Let’s take a look at the strategy.

Trading Strategy

The technical indicators you need for this strategy are:

  • 20 and 200 Moving Average
  • Average True Range (ATR)
    • The “Average True Range Trailing Stops” indicator in TradingView is a good choice (set to 14, 2)

If the 200 Moving Average is pointing up and the price is above it, we have an uptrend.

When it is determined that we have an uptrend, wait for the price to test support at the 20 Moving Average line.

If price hits this line and then bounces off twice, enter your buy order the third time it hits.

Set a trailing stop-loss 2 ATR from your entry. Unless you have access to more advanced trading software, you will have to adjust this stop level as the ATR moves upward. It’s not that much work though, especially not if you are trading on higher timeframes like the 4H or 1D.

Profit target: None. This may be shocking to some, but the approach taken by most trend followers is to hold on to the trade until the trailing stop is triggered. After all, why would you want to limit your profit potential when your goal is to ride the trend for as long as possible?

Lastly, in terms of risk management, I like to size my position so that I risk only 1% of my trading account on each trade. 2% is another common number to use. However, trend following strategies typically has lower win rates but with higher reward:risk ratios, so I like to leave some room for error.

The reason why I call this trading strategy discretionary is because it doesn’t have any hard rules. You can modify and adjust it as you want, for example by waiting for some kind of confirmation before you enter your order. You may also try to add for example the 50 MA and use as a trailing stop instead of the ATR line. And you can play around with the ATR settings to find an optimal setting for the market you are trading.

Which markets to trade?

The most important factor here is that you have to look for markets that are clearly trending. This is where your ability to “read” markets really comes to use. Check if the market has had a tendency to trend in the past. Although the 200 Moving Average is sloping up, it could still be a choppy market without clear direction.

As mentioned at the top of the article, the biggest players among trend followers are the CTAs typically trading commodity futures and currencies. However, it can also work well on stocks and probably cryptocurrencies as well.

Bring up your charts and do some visual backtesting so you can get a feel for how it performs in the market you are trading before dipping your toe in the water.

Featured image from Pixabay.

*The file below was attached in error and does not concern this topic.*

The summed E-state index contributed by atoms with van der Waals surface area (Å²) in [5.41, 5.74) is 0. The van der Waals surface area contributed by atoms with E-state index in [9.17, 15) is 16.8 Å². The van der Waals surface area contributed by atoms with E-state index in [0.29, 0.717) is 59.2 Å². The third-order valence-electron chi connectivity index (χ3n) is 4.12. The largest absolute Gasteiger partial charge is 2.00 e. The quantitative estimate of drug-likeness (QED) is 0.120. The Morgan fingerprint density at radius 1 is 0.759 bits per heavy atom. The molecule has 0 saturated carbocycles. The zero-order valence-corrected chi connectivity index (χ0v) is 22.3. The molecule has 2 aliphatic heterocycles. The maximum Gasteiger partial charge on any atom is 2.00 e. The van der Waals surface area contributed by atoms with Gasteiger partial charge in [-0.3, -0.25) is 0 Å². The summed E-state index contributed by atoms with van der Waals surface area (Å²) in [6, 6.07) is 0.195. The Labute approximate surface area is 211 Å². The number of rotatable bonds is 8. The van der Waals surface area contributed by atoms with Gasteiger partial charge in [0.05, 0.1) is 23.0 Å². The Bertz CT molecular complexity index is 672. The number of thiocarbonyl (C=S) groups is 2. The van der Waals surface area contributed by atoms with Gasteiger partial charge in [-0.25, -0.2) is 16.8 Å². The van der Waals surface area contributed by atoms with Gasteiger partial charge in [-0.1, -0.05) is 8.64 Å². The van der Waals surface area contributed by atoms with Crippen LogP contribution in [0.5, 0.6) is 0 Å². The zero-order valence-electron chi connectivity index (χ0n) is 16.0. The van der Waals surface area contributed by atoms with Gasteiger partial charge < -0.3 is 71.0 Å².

Important: Never invest (trade with) money you can't afford to comfortably lose. Always do your own research and due diligence before placing a trade. Read our Terms & Conditions here. Trade recommendations and analysis are written by our analysts which might have different opinions. Read my 6 Golden Steps to Financial Freedom here. Best regards, Jonas Borchgrevink.

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4.3 stars on average, based on 28 rated postsFredrik Vold is an entrepreneur, financial writer, and technical analysis enthusiast. He has been working and traveling in Asia for several years, and is currently based out of Beijing, China. He closely follows stocks, forex and cryptocurrencies, and is always looking for the next great alternative investment opportunity.




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Trading 101

A Long-term Investment Strategy with the 200-Day Moving Average

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Moving average

If you are looking for a way to be invested in the stock market during good times, but at the same time have some protection in place for when the next crisis hits, then look no further. Trend-following strategies should then be your friend, and I will here share a simple yet very effective such strategy designed for long-term capital growth with low volatility.

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Aside from my crypto investments, I have long been looking for a low-maintenance investment strategy for the stock market. As I don’t have much time for short-term trading anymore, I am mainly looking to make long-term investments that I can simply buy and forget about.

However, I still want to be protected in case we hit another crisis or enter into a larger bear market. In my opinion, there are lots of risks on the horizon for the financial market. Still, a bull market is a bull market and any good trend-following investor should be invested in it regardless of his own feelings or opinions about where the market should be heading.

The 200-day moving average